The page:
“They gave me a ‘job’ at the mill, but I don’t remember being there much,” Doughty said. “After the games we would always gather at somebody’s house and talk about what we did wrong. There was quite a camaraderie. You make so many friends through baseball. There’s nothing like it.”

Coutts echoed those thoughts about baseball’s extended family. Small wonder, because his circle of influence is even larger.
After honing his skills at Auburn Suburban Little League and Edward Little High School, Coutts captained the University of Maine baseball team. The Black Bears made the first of three College World Series appearances during Coutts’ career in 1981.

Coutts stayed in Orono as the top assistant to legendary John Winkin. Later, he skippered the Cotuit Kettleers to a Cape Cod League championship.

“You don’t get to the end and say, ‘I did this, I did that, I made All-American.’ For me it’s being able to stop and look and say I’m friends with guys like Billy Swift and Dale Plummer and Brian Seguin,” Coutts said. “We had a reception for Coach Winkin a couple of weeks ago. It made me stop and think that I spent 16 or 17 years of my life there, and look how many guys I call friends because of it.”

Coutts continues to pour his knowledge of the game into a new generation with different distractions and standards.

Even the landscape in his home state has changed, with baseball falling beneath hockey, football and women’s basketball on the list of athletic attractions at the flagship university. Coutts’ single-minded approach continues to thrive, though, with numerous students earning Division I scholarships and becoming Major League draft picks.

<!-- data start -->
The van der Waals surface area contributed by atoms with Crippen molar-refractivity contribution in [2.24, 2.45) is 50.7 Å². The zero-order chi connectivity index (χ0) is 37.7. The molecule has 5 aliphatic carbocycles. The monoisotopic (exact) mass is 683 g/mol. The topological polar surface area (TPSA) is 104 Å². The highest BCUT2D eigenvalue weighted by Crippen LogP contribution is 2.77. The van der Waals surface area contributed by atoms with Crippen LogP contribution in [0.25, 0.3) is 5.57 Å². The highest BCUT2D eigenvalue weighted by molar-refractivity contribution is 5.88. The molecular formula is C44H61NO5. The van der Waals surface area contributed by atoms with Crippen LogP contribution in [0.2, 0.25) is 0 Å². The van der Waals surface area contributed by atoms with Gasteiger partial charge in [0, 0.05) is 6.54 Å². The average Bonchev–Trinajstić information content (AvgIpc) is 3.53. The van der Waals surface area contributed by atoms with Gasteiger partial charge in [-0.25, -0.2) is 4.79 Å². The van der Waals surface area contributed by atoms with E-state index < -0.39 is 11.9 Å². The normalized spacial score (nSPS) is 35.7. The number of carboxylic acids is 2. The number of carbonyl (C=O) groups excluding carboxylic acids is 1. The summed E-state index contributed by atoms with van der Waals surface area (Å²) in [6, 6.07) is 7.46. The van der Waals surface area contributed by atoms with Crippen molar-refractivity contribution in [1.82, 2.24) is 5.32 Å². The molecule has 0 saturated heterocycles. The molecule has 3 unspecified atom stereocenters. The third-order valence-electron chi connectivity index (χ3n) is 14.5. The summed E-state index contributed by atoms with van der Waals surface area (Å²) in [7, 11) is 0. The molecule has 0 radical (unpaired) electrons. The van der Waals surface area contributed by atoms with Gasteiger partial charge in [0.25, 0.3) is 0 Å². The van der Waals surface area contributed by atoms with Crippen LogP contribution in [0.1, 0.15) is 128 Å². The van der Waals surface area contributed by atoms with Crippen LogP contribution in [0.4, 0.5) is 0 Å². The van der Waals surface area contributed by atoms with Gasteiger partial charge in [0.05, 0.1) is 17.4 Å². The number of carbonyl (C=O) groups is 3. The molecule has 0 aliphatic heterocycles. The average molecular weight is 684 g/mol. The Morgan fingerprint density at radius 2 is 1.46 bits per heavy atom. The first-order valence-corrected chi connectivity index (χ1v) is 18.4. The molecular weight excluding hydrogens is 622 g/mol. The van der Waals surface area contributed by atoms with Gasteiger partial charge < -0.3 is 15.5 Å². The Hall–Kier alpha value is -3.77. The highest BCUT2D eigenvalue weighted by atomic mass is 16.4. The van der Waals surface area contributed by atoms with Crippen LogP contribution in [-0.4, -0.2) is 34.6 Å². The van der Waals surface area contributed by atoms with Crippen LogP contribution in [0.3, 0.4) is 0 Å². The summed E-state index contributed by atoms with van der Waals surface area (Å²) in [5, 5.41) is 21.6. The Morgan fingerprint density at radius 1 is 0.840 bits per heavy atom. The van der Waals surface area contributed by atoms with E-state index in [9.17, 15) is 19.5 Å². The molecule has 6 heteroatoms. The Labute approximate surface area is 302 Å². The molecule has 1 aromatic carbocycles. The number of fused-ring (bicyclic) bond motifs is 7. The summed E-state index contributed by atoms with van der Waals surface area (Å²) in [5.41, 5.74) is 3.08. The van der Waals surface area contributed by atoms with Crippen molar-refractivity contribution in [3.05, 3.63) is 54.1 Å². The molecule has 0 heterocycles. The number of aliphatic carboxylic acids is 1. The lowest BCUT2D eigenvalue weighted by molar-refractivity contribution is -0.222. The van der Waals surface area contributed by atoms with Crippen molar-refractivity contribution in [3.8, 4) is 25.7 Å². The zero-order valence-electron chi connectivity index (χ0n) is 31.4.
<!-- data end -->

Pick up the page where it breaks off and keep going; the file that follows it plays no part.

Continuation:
He credits Winkin and his childhood coaches — Dennis Sweetser, Jim Bouchles and Dick Osgood among them — for instilling that passion.

“Those people were role models for me, and I always wanted to be a role model for kids because of that. I go to coaching clinics and tell guys if you don’t want to represent everything that word means, don’t be a coach,” Coutts said.

“Having grown up in Maine and played for the state university and gone to the College World Series, I just want to give kids the same opportunities I had. Why can’t other kids do the same thing? Too many people are satisfied with mediocrity. They say that’s good enough. I say why not set goals that are high and maybe not reach them, but at least try?”

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Class of 2009
Ted Clark, Dexter – Standout at Stephens H.S. in Rumford
John Cochin, Springvalle – Played and coached at Sanford
Mike Coutts, Scarborough – EL star was captain of UMaine team at 1981 College World Series
Stan Doughty, Lisbon – Standout at Colby, coach and AD at Lisbon
Malcolm Herrick, Gorham – Umpire for four decades
Peter Ladd, New Gloucester – Played 6 years in the majors with Astros, Brewers, Mariners
Steve PaPointe, Rumford – Coached high school baseball in Rumford since 1981.
John Mullen, Portland – Standout at Westbrook
Dale Plummer, Richmond – UMaine pitcher spent 8 years in minors with Red Sox, Mets
Pat Proulx, Portland – Semipro player in Presque Isle in 1950s
Neil Stinneford, Weld – All-American at Colby in 1950s.
• Sun Journal reporter Bob McPhee will receive the President’s Award.